Stomaching the Santana trade situation

Tuesday, November 27th, 2007

I’m not a GM. I don’t even play one in the newspaper. So it was a leap for me to break down the potential returns the Twins could get in a Johan Santana deal. These were educated guesses based on the conversations I’ve been having with people from around the game.

With that chart and today’s main story, I wanted to convey a prevailing theme I keep hearing from baseball insiders, that the returns on a Santana trade won’t be as impressive as people might think. As one exec put it to me, “This isn’t as simple as saying you’re trading Johan Santana, the best pitcher on the planet.” Based on the e-mails I’ve been getting, people are having a tough time grasping that.

On his blog today, Buster Olney compares the price of trading for Santana with the price of trading for Oakland’s Dan Haren:

You could back up your organization’s truck and offer two Grade A prospects and a couple of Grade B prospects and call the Minnesota Twins about Johan Santana. And if you arrange a conditional deal with the Twins, you could then have the opportunity to try to convince Santana to waive his no-trade clause. That would cost you merely the largest salary for any pitcher in the history of baseball: six years, $150 million, on top of the $13.25 million he is owed for next season.

Or you could back up the organization’s truck and offer three or four prospects for Oakland’s Dan Haren. No strings attached, no no-trade clause. And here’s the really good news: You would have to pay Haren just $4 million for 2008, $5.5 million for 2009, and he has a $6.75 million option for 2010.

So not only would you have a great pitcher on the cheap for three years, you’d have cost certainty, the flexibility of not being locked into a long-term deal — and you could spend cash that you would’ve had to spend on Santana to fill other needs.

Buster notes that another trade option for teams is Baltimore’s Erik Bedard, who won’t become a free agent until after 2009. So yes, the Twins have an amazing trade chip in Santana, but that doesn’t mean teams are going to treat him as the be-all and end-all.

I have been getting skewered over e-mail for the comment that Miguel Cabrera will bring a bigger return than Santana on the trade front. Cabrera’s weight gain has been well-documented. The Yankees, Red Sox and Mets are set at third base, so they’re not even in the hunt.

But think about the teams who could be in the running for both Santana and Cabrera — the Dodgers and the Angels. I guarantee both would give up more talent for Cabrera than Santana. And again, a big part of that is because Cabrera won’t be a free agent until after 2009.

The reaction I’m getting over e-mail proves a big point I’m trying to make. Readers expect the Twins to get a major haul if they trade Santana. If the team settles for anything less, this could be a PR nightmare, especially after losing Torii Hunter to free agency. Stay tuned, and please, stop killing the messenger. One of my best friends has two young boys who aren’t speaking to me now after all this bad news on Hunter and Santana.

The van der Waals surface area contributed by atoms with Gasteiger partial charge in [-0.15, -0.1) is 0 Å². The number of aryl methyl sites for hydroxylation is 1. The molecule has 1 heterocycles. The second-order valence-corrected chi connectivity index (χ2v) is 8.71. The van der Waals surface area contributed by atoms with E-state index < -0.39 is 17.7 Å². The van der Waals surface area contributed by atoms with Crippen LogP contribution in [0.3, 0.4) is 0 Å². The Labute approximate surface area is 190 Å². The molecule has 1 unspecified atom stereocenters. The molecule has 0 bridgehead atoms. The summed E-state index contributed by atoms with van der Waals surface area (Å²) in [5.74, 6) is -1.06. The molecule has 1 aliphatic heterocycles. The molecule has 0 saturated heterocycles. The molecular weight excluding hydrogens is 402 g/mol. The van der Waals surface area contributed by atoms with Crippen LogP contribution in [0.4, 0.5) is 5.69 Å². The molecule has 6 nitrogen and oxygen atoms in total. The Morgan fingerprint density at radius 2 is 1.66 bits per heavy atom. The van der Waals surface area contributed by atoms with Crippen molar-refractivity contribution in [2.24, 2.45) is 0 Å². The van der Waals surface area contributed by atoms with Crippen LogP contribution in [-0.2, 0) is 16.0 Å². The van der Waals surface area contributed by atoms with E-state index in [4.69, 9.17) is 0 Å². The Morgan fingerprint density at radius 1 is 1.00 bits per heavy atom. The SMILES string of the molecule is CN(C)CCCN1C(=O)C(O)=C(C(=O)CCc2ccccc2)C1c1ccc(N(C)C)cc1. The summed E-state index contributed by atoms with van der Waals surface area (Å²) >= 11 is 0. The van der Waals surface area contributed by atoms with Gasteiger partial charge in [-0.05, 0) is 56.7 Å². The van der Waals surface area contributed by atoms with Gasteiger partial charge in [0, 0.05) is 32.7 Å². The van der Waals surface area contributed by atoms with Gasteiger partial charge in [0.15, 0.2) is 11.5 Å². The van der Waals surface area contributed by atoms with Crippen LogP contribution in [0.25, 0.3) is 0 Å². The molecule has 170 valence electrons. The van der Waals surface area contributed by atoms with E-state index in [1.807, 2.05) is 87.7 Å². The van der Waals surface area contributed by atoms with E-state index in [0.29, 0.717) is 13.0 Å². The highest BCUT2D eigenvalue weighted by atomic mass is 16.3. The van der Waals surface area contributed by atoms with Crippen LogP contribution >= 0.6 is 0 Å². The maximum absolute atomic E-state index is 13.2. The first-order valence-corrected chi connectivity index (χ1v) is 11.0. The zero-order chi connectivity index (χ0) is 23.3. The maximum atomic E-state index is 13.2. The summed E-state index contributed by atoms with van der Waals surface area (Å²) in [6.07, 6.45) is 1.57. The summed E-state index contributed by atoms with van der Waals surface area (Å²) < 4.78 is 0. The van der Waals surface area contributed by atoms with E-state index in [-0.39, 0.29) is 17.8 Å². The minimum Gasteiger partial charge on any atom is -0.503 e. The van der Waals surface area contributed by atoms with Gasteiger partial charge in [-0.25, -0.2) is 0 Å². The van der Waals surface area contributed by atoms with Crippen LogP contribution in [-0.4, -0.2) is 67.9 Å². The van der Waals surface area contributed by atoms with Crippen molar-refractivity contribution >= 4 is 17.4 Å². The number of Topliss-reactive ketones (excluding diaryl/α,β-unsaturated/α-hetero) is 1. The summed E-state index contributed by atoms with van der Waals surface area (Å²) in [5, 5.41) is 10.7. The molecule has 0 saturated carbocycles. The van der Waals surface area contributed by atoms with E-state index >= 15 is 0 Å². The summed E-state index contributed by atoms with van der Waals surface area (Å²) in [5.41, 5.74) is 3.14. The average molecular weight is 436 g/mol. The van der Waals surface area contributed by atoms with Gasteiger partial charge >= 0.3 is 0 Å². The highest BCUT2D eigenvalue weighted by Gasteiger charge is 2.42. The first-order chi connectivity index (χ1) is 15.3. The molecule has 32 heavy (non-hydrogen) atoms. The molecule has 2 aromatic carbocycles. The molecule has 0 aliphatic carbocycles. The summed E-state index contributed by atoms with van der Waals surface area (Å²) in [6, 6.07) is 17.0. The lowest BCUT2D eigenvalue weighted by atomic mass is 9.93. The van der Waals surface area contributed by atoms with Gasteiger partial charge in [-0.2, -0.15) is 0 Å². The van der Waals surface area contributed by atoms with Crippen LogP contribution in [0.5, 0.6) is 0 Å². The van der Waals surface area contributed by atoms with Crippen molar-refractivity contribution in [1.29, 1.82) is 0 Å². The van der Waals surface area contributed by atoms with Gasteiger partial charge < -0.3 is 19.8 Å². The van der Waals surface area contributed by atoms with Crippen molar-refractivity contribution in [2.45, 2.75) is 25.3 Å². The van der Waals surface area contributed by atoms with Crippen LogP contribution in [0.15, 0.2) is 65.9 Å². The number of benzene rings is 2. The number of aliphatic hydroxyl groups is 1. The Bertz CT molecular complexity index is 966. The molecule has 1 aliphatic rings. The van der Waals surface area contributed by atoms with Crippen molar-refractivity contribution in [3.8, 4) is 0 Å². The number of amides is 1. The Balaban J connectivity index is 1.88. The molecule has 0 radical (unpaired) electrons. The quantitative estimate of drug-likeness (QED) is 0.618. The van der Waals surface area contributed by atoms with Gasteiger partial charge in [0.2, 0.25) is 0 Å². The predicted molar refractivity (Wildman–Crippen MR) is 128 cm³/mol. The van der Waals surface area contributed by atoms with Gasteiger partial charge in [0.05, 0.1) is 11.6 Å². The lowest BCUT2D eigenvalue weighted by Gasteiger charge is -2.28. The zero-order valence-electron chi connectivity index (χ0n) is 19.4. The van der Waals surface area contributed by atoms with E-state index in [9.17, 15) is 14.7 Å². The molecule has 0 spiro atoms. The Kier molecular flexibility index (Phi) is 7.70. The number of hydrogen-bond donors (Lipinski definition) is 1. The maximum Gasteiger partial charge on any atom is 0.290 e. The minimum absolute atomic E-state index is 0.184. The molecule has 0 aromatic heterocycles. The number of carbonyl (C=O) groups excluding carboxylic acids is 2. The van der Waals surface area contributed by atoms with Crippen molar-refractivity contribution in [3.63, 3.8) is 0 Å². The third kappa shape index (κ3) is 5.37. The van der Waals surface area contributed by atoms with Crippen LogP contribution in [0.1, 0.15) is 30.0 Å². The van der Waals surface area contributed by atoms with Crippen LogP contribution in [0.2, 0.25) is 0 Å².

Monday morning Twins briefing

Monday, November 26th, 2007

La Velle and I are keeping our ears to the ground for any developments on the Johan Santana trade front. Ken Rosenthal reported the Twins are asking for one major league star — think Jose Reyes or Robinson Cano — along with multiple prospects in their Santana discussions.

I think it’s right for the Twins to ask for those stars, but I don’t think they’d get much in the way of additional prospects in that type of a deal. Hard as this might be to grasp, a Cano for Santana deal might be more of a 1-for-1 because Cano won’t be a free agent until after 2011 and Santana can hit the market next fall.

We continue to hear major league insiders talk about how reluctant teams will be to give up three premium young players while still needing to pony up a six-year, $120 million contract extension to keep Johan from free agency. I think the Twins will know by the end of the winter meetings (which run Dec. 3-6) whether they can get enough to justify trading him.

Also, here’s a great piece by Bob Nightengale with an inside look at the Angels’ negotiations with Torii Hunter:

“I always imagined my deal would get done inside a board room or a Capital Grille,” Hunter said. “Turns out it was done at a Del Taco. Can you believe it? The deal gets done over some tacos.”

New Santana details emerge

Friday, November 23rd, 2007

The five-year, $93 million contract the Twins recently offered Johan Santana would only have kept him with the team through 2012, the Star Tribune has learned.

Santana is owed $13.25 million for next season in the final year of his four-year, $39.75 million contract. The Twins offered to terminate that deal and begin the new five-year contract, meaning they essentially offered him a four-year, $80 million extension.

The Star Tribune had reported that Santana countered the five-year, $93 million offer by asking for a deal similar to the seven-year, $126 million deal Barry Zito inked with the Giants last offseason. But a person familiar with the discussions said Santana’s comparison to Zito is only in reference to the seven-year framework. Santana told the Twins he is looking for a six-year extension, and since the Twins were only offering four, the sides agreed the team should begin exploring trade options.

Some in the industry believe Santana, a two-time Cy Young Award winner, will seek upwards of $25 million per season in his next deal. He has a complete no-trade clause and will control much of his own fate, since he can veto any deal if the receiving team doesn’t meet his asking price.

Stay tuned.